It felt like just another way to replace collecting notes as seen in Banjo Kazooie.

    In the end I decided to keep food in the game and have it replace the bog standard potions and antidotes. It also allowed for a combination of foods to make items better and heal more. So a cooking minigame of sorts was made. This was purely optional but gave players the ability to craft super bread and awesome cake that healed all but the deepest of wounds.
     
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  16. AlaiaVee

    AlaiaVee Villager Member

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    Ask yourself if the game mechanic you want to implement truly adds value to the gameplay. If you believe it does then go ahead and add it.

    In my opinion, a hunger system that solely penalizes the player when they run out of food is annoying and doesn't add to gameplay enjoyment. However, if you were to implement a system such as you are suggesting, where there is opportunity for NPC/World development, risk involved in eating tainted food, having to search hazardous areas for food, etc. Then that could make a game more interesting.

    That said, I actually prefer the concept of food supplying bonuses--where it isn't necessary, but will reward the player with an extra edge in the game if they use it.
     
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  17. Frondo

    Frondo ACCCCCCCCCE!! Member

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    I feel that the thing with a hunger system is that it has to be done correctly.

    If food is fairly easy to get (available for sale in all towns and dropped every once in a while by mobs) then a hunger system that hurts you when you are out of food is fine.

    However, if you are constantly in a search for food rather than a search for the way forward in a game, then the hunger system is a little too pushy.

    Sometimes though, you may want a player to be trapped in this search, like Amnesia: The Dark Decent, where you need lamp oil and tinderboxes to move forward, but there never is enough! That really made that game much more stressful, but definitely in a good way.

    I'm hungry now.
     
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  18. Reynard Frost

    Reynard Frost Designer Member

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    Then my RPG is lacking a key character in the party. Granted, if a game doesn't have magic then it loses a considerable amount of my interest.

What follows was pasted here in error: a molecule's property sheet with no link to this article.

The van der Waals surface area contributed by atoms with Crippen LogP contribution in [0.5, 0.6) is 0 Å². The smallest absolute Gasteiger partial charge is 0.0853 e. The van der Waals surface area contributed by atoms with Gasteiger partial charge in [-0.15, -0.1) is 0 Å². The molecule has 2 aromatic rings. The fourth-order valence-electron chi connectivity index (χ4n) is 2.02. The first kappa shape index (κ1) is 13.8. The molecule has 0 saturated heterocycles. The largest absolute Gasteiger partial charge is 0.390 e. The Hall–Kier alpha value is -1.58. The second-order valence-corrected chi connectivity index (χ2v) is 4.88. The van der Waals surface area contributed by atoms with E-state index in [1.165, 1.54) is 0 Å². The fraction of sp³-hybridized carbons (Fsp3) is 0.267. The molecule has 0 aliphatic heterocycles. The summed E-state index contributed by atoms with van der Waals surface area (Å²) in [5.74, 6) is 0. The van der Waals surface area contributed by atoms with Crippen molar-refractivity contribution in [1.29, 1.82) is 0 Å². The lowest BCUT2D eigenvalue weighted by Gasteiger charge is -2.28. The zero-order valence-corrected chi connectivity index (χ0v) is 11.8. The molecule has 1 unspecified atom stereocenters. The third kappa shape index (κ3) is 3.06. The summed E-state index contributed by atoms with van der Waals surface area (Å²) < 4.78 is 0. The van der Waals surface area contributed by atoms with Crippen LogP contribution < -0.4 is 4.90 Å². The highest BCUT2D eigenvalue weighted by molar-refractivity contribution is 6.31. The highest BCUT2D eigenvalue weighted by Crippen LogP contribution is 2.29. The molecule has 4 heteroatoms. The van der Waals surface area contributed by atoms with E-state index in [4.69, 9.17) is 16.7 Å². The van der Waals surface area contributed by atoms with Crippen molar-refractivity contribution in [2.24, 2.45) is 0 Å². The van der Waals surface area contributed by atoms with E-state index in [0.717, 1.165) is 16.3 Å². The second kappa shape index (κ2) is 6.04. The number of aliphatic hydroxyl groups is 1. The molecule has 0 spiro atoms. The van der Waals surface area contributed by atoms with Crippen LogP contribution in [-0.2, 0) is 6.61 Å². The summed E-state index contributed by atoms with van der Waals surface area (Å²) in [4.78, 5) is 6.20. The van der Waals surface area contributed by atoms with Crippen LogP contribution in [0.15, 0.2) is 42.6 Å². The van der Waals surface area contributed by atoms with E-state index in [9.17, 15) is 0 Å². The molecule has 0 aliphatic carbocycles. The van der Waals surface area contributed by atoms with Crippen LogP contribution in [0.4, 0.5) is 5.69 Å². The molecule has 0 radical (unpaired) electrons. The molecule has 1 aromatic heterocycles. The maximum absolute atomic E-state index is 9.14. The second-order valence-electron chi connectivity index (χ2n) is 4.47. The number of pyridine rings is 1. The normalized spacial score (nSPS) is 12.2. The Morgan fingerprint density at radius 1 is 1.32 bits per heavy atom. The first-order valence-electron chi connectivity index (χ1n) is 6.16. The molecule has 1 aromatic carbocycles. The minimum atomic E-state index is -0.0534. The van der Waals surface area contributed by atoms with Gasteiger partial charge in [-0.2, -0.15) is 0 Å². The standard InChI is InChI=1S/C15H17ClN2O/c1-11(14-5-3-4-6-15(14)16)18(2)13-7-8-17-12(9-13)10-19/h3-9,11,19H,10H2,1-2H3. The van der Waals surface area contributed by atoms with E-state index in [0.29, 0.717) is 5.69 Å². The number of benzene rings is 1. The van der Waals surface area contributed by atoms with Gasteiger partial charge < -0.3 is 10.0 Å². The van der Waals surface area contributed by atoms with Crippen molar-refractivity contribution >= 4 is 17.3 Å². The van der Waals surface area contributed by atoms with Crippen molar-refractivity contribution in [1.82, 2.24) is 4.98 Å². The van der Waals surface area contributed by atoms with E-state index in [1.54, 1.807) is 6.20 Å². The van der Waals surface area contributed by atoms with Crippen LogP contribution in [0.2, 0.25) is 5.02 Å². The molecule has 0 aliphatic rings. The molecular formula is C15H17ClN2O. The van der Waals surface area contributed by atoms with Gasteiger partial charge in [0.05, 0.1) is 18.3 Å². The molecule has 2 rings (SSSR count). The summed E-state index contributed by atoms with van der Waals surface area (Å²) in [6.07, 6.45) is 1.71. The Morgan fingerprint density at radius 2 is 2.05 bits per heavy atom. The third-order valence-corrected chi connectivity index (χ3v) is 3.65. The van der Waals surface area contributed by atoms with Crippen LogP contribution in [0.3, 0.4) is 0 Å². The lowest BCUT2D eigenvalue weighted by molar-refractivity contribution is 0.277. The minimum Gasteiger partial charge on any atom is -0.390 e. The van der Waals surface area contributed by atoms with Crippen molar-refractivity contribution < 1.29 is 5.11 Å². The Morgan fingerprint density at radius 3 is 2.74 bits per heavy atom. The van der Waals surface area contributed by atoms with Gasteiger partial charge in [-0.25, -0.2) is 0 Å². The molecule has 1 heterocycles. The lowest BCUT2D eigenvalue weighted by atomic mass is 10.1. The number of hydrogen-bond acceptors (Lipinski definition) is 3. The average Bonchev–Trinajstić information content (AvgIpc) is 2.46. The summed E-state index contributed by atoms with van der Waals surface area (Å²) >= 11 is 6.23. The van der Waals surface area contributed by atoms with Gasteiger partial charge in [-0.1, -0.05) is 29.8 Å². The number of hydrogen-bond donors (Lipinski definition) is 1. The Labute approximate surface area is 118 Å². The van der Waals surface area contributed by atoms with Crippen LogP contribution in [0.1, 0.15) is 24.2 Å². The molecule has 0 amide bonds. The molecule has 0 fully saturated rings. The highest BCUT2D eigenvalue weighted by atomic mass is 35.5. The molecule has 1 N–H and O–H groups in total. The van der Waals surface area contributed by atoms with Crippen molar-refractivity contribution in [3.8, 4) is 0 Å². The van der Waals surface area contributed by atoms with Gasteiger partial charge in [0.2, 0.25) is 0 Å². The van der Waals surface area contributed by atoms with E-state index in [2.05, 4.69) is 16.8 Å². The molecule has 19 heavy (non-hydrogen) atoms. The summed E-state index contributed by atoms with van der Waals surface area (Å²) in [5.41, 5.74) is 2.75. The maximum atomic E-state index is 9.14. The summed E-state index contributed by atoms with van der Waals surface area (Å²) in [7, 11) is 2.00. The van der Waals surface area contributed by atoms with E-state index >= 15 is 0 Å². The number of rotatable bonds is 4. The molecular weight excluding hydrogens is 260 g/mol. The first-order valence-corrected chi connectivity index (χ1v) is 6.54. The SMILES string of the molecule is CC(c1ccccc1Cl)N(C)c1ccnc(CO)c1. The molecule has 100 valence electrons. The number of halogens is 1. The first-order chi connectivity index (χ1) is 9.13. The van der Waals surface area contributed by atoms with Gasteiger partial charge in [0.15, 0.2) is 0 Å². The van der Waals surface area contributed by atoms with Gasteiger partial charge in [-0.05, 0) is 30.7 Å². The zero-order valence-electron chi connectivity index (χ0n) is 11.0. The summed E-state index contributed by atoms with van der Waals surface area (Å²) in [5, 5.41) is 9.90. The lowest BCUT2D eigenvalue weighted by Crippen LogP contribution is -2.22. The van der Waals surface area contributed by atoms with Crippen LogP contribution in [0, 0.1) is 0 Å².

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  19. Rodpop

    Rodpop Villager Member

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    The main thing about hunger systems is execution. I'll echo most of what's been said so far and say that, in most cases, hunger only detracts from a game's entertainment. However, depending on the context, it can work and be meaningful.

    First of all, a hunger system can only work if the game emphasizes wise resource management. In RPGs, if you have shops that sell potions and food, then the game instantly becomes running around and grinding your eyes off until you can buy 99 potions and steaks before you head off into the dungeon. In this specific case, I'd say the cure is a limited inventory system which can also be a massive pain, but again, all about the execution.

    You also run into the issue of context. I know the idea behind hunger systems is to add realism, but if I'm playing a videogame then usually I've suspended my disbelief high enough that this isn't an issue. After all, if we're playing for realism, why don't we add in a bathroom system, a hygiene system, and basically everything else that you micromanage in The Sims? In most games, I'm willing to accept "a wizard did it" for why you don't see characters eat and move on.

    However, if hunger systems compliment the plot, then it could be interesting. For example, if the game takes place in a post apocalyptic world where food is scarce, then it could be interesting. At least that way the system has meaning, and it's not just arbitrary numbers that you have to manage.

    So that's just my two cents. For most people, I'd just outright say "don't do it," but that's not to say it can't be done.
     
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  20. notwelshman

    notwelshman Warper Member

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    I would totally play this. And you know what? Take out the zombies and reduce fighting to a bare minimum and make a game about simply surviving the Apocalypse, and then you've got a game where hunger is less of a gimmick and more of a driving story mechanic.